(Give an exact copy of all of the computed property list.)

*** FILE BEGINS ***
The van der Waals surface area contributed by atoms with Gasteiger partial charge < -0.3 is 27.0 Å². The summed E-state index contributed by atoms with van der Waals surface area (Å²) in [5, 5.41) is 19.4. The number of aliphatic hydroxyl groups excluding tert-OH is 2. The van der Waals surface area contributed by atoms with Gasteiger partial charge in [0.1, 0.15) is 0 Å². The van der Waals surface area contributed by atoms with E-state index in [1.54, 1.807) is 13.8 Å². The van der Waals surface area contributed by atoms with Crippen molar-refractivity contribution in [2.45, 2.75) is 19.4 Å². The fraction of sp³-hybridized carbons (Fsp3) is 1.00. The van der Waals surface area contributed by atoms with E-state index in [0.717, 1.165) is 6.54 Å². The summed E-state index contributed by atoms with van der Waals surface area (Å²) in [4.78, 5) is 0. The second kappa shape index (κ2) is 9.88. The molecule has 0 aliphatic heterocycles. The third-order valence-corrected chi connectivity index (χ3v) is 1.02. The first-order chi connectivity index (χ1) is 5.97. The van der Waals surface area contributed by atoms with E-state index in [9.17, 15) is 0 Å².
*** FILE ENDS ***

The van der Waals surface area contributed by atoms with Gasteiger partial charge < -0.3 is 27.0 Å². The summed E-state index contributed by atoms with van der Waals surface area (Å²) in [5, 5.41) is 19.4. The number of aliphatic hydroxyl groups excluding tert-OH is 2. The van der Waals surface area contributed by atoms with Gasteiger partial charge in [0.1, 0.15) is 0 Å². The van der Waals surface area contributed by atoms with E-state index in [1.54, 1.807) is 13.8 Å². The van der Waals surface area contributed by atoms with Crippen molar-refractivity contribution in [2.45, 2.75) is 19.4 Å². The fraction of sp³-hybridized carbons (Fsp3) is 1.00. The van der Waals surface area contributed by atoms with E-state index in [0.717, 1.165) is 6.54 Å². The summed E-state index contributed by atoms with van der Waals surface area (Å²) in [4.78, 5) is 0. The second kappa shape index (κ2) is 9.88. The molecule has 0 aliphatic heterocycles. The third-order valence-corrected chi connectivity index (χ3v) is 1.02. The first-order chi connectivity index (χ1) is 5.97. The van der Waals surface area contributed by atoms with E-state index in [9.17, 15) is 0 Å².